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ABSTRACT: Posttraumatic stress disorder (PTSD) is marked by intrusive, chronic, and distressing memories of highly emotional events. Previous research has highlighted the role of the amygdala and its interactions with the hippocampus in mediating the effect of enhanced memory for emotional information in healthy individuals. As the functional integrity of these regions may be compromised in PTSD, the current study examined the neural correlates of emotional memory in PTSD. We used functional magnetic resonance imaging and an event-related subsequent memory recognition paradigm to study amygdala and hippocampus activation in 18 individuals with PTSD and 18 trauma-exposed non-PTSD control participants. Memory enhancement for negative, relative to neutral, pictures was found across all subjects, without significant differences between groups. Relative to the trauma-exposed non-PTSD group, the PTSD group showed exaggerated amygdala activation during the encoding of negative versus neutral pictures. This effect was even more pronounced when the analysis included data from only pictures that were subsequently remembered 1 week later. In the PTSD group, degree of amygdala activation during the encoding of negative versus neutral pictures was positively correlated with hippocampal activation and current PTSD symptom severity. The PTSD group also showed exaggerated hippocampal activation in response to negative pictures that were remembered versus forgotten. Finally, hippocampal activation associated with the successful encoding of negative relative to neutral pictures was significantly greater in the PTSD group. Exaggerated amygdala activation during the encoding of emotionally negative stimuli in PTSD is related to symptom severity and to hippocampal activation.Biological psychiatry 12/2010; 68(11):1023-30. · 8.93 Impact Factor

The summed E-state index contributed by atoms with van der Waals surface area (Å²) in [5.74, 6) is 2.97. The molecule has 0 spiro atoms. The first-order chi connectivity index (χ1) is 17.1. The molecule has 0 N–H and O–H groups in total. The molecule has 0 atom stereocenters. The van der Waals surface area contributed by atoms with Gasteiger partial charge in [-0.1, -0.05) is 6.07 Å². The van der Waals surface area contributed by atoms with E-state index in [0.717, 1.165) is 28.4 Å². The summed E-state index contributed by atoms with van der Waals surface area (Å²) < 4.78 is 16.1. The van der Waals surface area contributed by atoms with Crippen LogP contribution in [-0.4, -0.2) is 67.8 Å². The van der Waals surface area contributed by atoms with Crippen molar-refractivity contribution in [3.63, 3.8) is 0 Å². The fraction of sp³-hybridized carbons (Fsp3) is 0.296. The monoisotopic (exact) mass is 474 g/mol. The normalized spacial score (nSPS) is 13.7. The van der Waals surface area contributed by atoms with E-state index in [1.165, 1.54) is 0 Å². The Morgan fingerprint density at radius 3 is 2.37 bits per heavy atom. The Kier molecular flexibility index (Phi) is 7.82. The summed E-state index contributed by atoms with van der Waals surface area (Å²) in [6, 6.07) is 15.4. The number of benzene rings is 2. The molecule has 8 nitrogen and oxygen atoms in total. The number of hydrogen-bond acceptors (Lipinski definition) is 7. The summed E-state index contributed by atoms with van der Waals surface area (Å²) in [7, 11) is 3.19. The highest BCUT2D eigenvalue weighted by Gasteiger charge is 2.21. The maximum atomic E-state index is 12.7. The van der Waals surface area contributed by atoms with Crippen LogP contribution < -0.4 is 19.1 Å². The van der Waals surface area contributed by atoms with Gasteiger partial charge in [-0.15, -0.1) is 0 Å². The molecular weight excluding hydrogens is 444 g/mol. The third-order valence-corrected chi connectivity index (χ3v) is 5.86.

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ABSTRACT: Ancestral environmental exposures have previously been shown to promote epigenetic transgenerational inheritance and influence all aspects of an individual's life history. In addition, proximate life events such as chronic stress have documented effects on the development of physiological, neural, and behavioral phenotypes in adulthood. We used a systems biology approach to investigate in male rats the interaction of the ancestral modifications carried transgenerationally in the germ line and the proximate modifications involving chronic restraint stress during adolescence. We find that a single exposure to a common-use fungicide (vinclozolin) three generations removed alters the physiology, behavior, metabolic activity, and transcriptome in discrete brain nuclei in descendant males, causing them to respond differently to chronic restraint stress. This alteration of baseline brain development promotes a change in neural genomic activity that correlates with changes in physiology and behavior, revealing the interaction of genetics, environment, and epigenetic transgenerational inheritance in the shaping of the adult phenotype. This is an important demonstration in an animal that ancestral exposure to an environmental compound modifies how descendants of these progenitor individuals perceive and respond to a stress challenge experienced during their own life history.Proceedings of the National Academy of Sciences 05/2012; 109(23):9143-8. · 9.68 Impact Factor